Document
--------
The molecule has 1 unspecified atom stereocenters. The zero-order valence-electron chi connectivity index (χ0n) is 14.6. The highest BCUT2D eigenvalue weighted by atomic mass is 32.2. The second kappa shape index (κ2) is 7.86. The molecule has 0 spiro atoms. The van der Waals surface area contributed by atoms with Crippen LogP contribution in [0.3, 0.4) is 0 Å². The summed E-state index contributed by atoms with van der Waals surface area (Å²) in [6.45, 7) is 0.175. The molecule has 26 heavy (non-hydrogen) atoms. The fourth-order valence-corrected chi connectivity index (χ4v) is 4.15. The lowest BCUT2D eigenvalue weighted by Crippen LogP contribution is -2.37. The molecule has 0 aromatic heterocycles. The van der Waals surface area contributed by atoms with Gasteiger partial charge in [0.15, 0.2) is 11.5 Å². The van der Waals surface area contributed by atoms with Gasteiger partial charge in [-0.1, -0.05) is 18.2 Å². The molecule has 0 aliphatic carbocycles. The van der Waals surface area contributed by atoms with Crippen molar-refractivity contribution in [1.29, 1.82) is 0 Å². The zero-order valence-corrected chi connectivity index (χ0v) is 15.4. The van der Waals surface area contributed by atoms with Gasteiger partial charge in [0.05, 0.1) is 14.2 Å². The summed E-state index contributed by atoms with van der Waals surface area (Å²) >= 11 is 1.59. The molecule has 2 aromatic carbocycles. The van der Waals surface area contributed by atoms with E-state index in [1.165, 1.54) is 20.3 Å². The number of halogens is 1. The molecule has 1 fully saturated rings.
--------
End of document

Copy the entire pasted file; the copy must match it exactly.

The molecule has 1 unspecified atom stereocenters. The zero-order valence-electron chi connectivity index (χ0n) is 14.6. The highest BCUT2D eigenvalue weighted by atomic mass is 32.2. The second kappa shape index (κ2) is 7.86. The molecule has 0 spiro atoms. The van der Waals surface area contributed by atoms with Crippen LogP contribution in [0.3, 0.4) is 0 Å². The summed E-state index contributed by atoms with van der Waals surface area (Å²) in [6.45, 7) is 0.175. The molecule has 26 heavy (non-hydrogen) atoms. The fourth-order valence-corrected chi connectivity index (χ4v) is 4.15. The lowest BCUT2D eigenvalue weighted by Crippen LogP contribution is -2.37. The molecule has 0 aromatic heterocycles. The van der Waals surface area contributed by atoms with Gasteiger partial charge in [0.15, 0.2) is 11.5 Å². The van der Waals surface area contributed by atoms with Gasteiger partial charge in [-0.1, -0.05) is 18.2 Å². The molecule has 0 aliphatic carbocycles. The van der Waals surface area contributed by atoms with Crippen molar-refractivity contribution in [1.29, 1.82) is 0 Å². The zero-order valence-corrected chi connectivity index (χ0v) is 15.4. The van der Waals surface area contributed by atoms with Gasteiger partial charge in [0.05, 0.1) is 14.2 Å². The summed E-state index contributed by atoms with van der Waals surface area (Å²) >= 11 is 1.59. The molecule has 2 aromatic carbocycles. The van der Waals surface area contributed by atoms with E-state index in [1.165, 1.54) is 20.3 Å². The number of halogens is 1. The molecule has 1 fully saturated rings.